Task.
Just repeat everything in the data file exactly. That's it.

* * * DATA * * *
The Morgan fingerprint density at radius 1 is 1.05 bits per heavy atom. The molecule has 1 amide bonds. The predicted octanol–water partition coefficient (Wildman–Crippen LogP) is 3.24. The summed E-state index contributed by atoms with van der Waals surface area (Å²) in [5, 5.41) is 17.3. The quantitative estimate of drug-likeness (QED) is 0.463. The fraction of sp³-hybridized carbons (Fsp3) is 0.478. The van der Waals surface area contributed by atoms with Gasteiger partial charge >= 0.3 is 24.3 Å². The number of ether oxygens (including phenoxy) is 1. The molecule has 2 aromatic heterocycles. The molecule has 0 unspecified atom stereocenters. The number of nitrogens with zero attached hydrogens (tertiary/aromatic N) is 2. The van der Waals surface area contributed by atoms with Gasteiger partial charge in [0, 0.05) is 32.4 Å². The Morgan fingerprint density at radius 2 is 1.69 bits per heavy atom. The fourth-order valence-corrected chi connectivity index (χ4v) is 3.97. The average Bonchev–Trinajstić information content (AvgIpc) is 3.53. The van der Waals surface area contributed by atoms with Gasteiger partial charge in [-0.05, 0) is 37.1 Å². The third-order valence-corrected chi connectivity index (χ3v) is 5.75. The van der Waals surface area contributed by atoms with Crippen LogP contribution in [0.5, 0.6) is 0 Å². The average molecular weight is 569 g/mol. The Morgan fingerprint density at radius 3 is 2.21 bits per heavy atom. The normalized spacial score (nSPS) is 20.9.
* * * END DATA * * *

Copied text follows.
The Morgan fingerprint density at radius 1 is 1.05 bits per heavy atom. The molecule has 1 amide bonds. The predicted octanol–water partition coefficient (Wildman–Crippen LogP) is 3.24. The summed E-state index contributed by atoms with van der Waals surface area (Å²) in [5, 5.41) is 17.3. The quantitative estimate of drug-likeness (QED) is 0.463. The fraction of sp³-hybridized carbons (Fsp3) is 0.478. The van der Waals surface area contributed by atoms with Gasteiger partial charge >= 0.3 is 24.3 Å². The number of ether oxygens (including phenoxy) is 1. The molecule has 2 aromatic heterocycles. The molecule has 0 unspecified atom stereocenters. The number of nitrogens with zero attached hydrogens (tertiary/aromatic N) is 2. The van der Waals surface area contributed by atoms with Gasteiger partial charge in [0, 0.05) is 32.4 Å². The Morgan fingerprint density at radius 2 is 1.69 bits per heavy atom. The fourth-order valence-corrected chi connectivity index (χ4v) is 3.97. The average Bonchev–Trinajstić information content (AvgIpc) is 3.53. The van der Waals surface area contributed by atoms with Gasteiger partial charge in [-0.05, 0) is 37.1 Å². The third-order valence-corrected chi connectivity index (χ3v) is 5.75. The van der Waals surface area contributed by atoms with Crippen LogP contribution in [0.5, 0.6) is 0 Å². The average molecular weight is 569 g/mol. The Morgan fingerprint density at radius 3 is 2.21 bits per heavy atom. The normalized spacial score (nSPS) is 20.9.